Anyhow, it's a feel for the night and you'll get better at it the deeper you get into the week. Just remember that it's opening week and the rules or suggestions given can easily be run-over like they didn't matter. I remember one opening at steak house in Atlanta, I was the Exec Sous for this opening we were so overwhelmed with steaks, yeah I know key word being Steakhouse but I swear, the whole team believed the mix would be spread over the whole menu! Anyhow, we had a non-convection type Vulcan char-broiler and it went down like the Titanic. It wasn't pretty and I was the one working it. The steaks were steaming themselves and not charring properly. We adjusted, threw steaks on everything we could and then had a double drawer convection type over-night shipped for the next service. There was another that we did a soft open and planned just for that. Trouble was we did $25,000 in the first 6 hours of being open. Not very soft!! Granted those are two extreme example's but if there's one thing I learned opening for a big chain.......be more like a willow in the wind, with your branches moving freely and less like the mighty oak that snaps off because it's so ridged. Have fun! It's the first week. You'll have plenty of time to make adjustments just be calm, focused and ready for anything. 


Edited by oldschool1982 - 11/28/14 at 5:16pm
post #16 of 17

For years we used Idaho russets 90 count  washed rubbed with oil and baked on sheetpans on top of kosher course salt

Chef EdB
Over 50 years in food service business 35 as Ex Chef. Specializing in Volume upscale Catering both on and off premise .(former Exec. Chef in the largest on premise caterer in US  with 17 Million Dollars per year annual volume). 
      Well versed in all facets of Continental Cuisine...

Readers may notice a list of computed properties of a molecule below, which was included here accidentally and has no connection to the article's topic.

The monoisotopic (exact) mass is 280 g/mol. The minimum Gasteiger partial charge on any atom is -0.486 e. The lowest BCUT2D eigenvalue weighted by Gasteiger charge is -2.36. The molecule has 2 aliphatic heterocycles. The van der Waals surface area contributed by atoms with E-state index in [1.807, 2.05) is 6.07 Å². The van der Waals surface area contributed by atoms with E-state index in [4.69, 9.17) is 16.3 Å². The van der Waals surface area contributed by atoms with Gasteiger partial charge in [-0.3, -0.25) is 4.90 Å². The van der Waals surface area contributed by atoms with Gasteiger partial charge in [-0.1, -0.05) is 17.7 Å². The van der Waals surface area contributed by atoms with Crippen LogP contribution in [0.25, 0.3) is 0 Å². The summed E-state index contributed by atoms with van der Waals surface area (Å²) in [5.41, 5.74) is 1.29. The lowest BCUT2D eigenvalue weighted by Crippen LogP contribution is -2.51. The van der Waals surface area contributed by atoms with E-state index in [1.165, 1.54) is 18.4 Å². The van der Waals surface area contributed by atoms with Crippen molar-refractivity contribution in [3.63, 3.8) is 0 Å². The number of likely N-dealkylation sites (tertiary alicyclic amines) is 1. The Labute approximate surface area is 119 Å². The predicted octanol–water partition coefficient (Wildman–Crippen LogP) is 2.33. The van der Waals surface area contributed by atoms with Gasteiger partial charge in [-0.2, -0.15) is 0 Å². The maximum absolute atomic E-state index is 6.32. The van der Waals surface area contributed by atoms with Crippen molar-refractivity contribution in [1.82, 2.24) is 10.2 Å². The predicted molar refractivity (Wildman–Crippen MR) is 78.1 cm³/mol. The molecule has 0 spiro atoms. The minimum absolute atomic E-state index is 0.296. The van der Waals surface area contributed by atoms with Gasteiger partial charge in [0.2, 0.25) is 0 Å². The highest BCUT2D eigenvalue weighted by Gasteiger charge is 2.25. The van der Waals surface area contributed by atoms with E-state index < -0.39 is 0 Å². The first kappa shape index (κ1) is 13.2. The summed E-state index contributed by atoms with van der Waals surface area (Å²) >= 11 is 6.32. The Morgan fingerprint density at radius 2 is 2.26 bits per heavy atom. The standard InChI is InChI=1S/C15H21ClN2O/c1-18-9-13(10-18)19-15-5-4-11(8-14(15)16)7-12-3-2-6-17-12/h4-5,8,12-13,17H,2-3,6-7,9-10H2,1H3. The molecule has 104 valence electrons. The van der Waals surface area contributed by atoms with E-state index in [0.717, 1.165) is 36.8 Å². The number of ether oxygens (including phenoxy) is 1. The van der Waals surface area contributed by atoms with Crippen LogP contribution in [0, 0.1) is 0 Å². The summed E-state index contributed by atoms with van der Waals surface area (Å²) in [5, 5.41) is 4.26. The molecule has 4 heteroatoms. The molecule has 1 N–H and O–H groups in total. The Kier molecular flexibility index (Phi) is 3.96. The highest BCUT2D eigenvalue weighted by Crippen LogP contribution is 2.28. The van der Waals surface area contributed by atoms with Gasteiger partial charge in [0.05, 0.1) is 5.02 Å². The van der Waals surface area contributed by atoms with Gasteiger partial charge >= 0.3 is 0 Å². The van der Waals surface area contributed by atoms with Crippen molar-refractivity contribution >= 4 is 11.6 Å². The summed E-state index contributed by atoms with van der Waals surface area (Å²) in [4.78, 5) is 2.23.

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Chef EdB
Over 50 years in food service business 35 as Ex Chef. Specializing in Volume upscale Catering both on and off premise .(former Exec. Chef in the largest on premise caterer in US  with 17 Million Dollars per year annual volume). 
      Well versed in all facets of Continental Cuisine...

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post #17 of 17
Quote:
Originally Posted by chefedb View Post
 

For years we used Idaho russets 90 count  washed rubbed with oil and baked on sheetpans on top of kosher course salt


I pretty much ditto this method or some variation thereof.

 

Haven't done it in decades but I am sure it still works welll... russets brushed with melted butter, rolled in rock salt, into oven, rock salt brushed and/or rubbed off as part of plating procedure.

 

It may not be THE optimal method for a baked potato (but it also could be, I am pretty much far removed from restaurant baked potatoes these days, although I do love to eat them, to really form an opinion) but it is a time tested method that should serve you well initially.

 

After being open for awhile and a better idea on anticipated numbers is developed, the baked potato methodology can always be tweaked and refined.

 

As for numbers for baking rotation, how many plates do you anticipate being able to push through the window in an hour. Initially I would probably use a target of 75% of that number per rotation.

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Wisdom comes with age, but sometimes age comes alone.